Neutron dose measurement at the Brookhaven National Laboratory whole-body activation facility

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Abstract

The neutron dose at the Brookhaven whole-body activation facility was measured under various operational conditions. A bomab phantom was used in the measurements. The measurements were done with a pair of a tissue-equivalent (TE) and a graphite ionisation chambers. The TE chamber is used for neutron dose measurement and the graphite for gamma dose subtraction. The effect of a polyethylene (PE) moderator was investigated as well as the effect of the source-body distance. In addition to the regular phantom, the dose to an obese phantom was also measured. The facility is made of 14 PuBe neutron sources, ~50 Ci each. The patient stays in the facility for 300 s, lying on a 2 cm thick polyethylene (PE) bed, covered with a 2 cm thick PE moderator. The neutron dose at the patient's chest under such conditions is 267 mrem. The gamma dose is 12 mrem. When the PE moderator is removed, the dose increases by about 20%. Thinner moderator (~1 cm) also increases the dose: it also increases as the patient's skin gets closer to the sources. The increase is close to 1/r2. A 2.5 cm change in distance at 30 cm increases the dose by 22%. The dose to the patient's back was found to be 10% higher due to neutron scattering from the facility floor and walls. In addition to the dose, the neutron and gamma spectra were measured with and without the phantom and moderator. Based on the measured neutron spectrum, an effective QF = 13 was found. Neutron moderation by hydrogen was observed, the high energy neutron peaks are lower when more hydrogen is present in the surrounding material. In the gamma spectra it was found, as expected, that the hydrogen in the PE moderator and more so in the phantom, increases the intensity of the 2.2 MeV gamma rays.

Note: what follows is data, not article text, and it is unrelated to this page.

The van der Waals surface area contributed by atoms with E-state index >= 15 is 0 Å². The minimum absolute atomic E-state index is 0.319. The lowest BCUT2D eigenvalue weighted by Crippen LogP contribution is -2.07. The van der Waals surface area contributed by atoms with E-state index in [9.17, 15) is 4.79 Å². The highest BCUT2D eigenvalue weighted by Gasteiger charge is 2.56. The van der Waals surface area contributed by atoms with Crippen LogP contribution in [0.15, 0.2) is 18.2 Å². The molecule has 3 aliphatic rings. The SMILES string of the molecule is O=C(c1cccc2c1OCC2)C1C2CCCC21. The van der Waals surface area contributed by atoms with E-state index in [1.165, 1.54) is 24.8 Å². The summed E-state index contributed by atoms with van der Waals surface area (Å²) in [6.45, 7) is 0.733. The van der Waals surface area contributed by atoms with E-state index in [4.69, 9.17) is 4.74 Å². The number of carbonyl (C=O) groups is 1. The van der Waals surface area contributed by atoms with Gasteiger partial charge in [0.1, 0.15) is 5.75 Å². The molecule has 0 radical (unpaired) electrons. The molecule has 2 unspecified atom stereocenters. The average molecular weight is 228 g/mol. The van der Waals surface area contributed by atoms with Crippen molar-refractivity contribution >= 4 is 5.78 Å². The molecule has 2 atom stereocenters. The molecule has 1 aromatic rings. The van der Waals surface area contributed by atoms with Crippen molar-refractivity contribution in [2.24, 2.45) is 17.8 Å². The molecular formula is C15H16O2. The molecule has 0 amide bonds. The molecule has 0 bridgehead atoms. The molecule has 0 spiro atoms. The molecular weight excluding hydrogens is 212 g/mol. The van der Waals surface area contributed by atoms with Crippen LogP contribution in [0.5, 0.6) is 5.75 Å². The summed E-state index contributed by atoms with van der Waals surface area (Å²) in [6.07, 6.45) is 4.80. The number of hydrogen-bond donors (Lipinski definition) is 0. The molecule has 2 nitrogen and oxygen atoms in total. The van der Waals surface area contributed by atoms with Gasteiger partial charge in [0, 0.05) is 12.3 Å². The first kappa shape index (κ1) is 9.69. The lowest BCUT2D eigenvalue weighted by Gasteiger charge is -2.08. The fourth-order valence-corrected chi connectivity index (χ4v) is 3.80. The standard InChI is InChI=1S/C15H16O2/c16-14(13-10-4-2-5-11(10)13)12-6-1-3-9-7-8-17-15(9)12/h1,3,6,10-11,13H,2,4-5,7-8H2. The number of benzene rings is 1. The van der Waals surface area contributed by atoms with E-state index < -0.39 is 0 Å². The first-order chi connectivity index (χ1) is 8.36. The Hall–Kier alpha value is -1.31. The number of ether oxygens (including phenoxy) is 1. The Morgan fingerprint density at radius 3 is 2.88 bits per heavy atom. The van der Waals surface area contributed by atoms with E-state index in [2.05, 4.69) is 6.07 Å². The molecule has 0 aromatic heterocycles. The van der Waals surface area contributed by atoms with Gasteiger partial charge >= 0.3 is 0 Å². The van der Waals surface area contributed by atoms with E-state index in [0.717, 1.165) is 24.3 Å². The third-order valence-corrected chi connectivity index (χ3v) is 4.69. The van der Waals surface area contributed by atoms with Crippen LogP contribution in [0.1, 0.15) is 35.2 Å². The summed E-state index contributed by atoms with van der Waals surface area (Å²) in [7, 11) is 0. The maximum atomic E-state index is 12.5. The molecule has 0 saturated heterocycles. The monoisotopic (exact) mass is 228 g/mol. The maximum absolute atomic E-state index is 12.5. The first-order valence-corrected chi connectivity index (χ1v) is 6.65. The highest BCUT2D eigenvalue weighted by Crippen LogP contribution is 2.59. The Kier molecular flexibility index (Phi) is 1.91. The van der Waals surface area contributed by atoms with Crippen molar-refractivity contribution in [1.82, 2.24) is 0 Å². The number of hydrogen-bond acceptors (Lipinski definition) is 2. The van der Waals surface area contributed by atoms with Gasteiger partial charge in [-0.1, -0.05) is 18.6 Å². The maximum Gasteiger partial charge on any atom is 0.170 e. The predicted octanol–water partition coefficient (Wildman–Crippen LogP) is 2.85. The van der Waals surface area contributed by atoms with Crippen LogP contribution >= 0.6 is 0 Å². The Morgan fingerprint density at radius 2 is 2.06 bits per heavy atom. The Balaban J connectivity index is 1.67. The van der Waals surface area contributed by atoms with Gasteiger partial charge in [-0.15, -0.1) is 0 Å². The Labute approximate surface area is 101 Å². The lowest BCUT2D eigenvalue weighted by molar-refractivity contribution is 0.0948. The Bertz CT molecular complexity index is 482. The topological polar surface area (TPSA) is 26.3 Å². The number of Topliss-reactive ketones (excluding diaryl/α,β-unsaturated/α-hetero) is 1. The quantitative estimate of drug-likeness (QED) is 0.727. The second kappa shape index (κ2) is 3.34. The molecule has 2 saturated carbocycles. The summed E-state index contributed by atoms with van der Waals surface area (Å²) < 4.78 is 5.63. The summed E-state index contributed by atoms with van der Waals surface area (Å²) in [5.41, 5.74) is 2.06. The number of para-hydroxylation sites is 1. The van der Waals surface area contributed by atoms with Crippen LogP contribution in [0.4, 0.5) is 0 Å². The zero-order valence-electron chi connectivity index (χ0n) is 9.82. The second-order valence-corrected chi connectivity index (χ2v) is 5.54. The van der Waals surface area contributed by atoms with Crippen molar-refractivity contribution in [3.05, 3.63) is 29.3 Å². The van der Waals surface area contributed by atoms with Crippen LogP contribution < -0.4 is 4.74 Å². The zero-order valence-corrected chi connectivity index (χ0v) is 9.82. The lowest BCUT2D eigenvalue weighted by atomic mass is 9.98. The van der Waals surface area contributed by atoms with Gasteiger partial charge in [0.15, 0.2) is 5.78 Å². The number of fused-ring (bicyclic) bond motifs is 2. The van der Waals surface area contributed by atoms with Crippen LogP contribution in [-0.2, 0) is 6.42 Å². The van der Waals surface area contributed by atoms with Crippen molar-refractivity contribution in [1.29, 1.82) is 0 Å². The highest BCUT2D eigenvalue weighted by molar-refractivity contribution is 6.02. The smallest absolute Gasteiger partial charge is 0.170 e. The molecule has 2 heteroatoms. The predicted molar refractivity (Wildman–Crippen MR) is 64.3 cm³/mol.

Original languageEnglish
Pages (from-to)263-270
Number of pages8
JournalRadiation Protection Dosimetry
Volume67
Issue number4
DOIs
StatePublished - 1 Jan 1996

ASJC Scopus subject areas

  • Radiation
  • Radiological and Ultrasound Technology
  • Radiology Nuclear Medicine and imaging
  • Public Health, Environmental and Occupational Health

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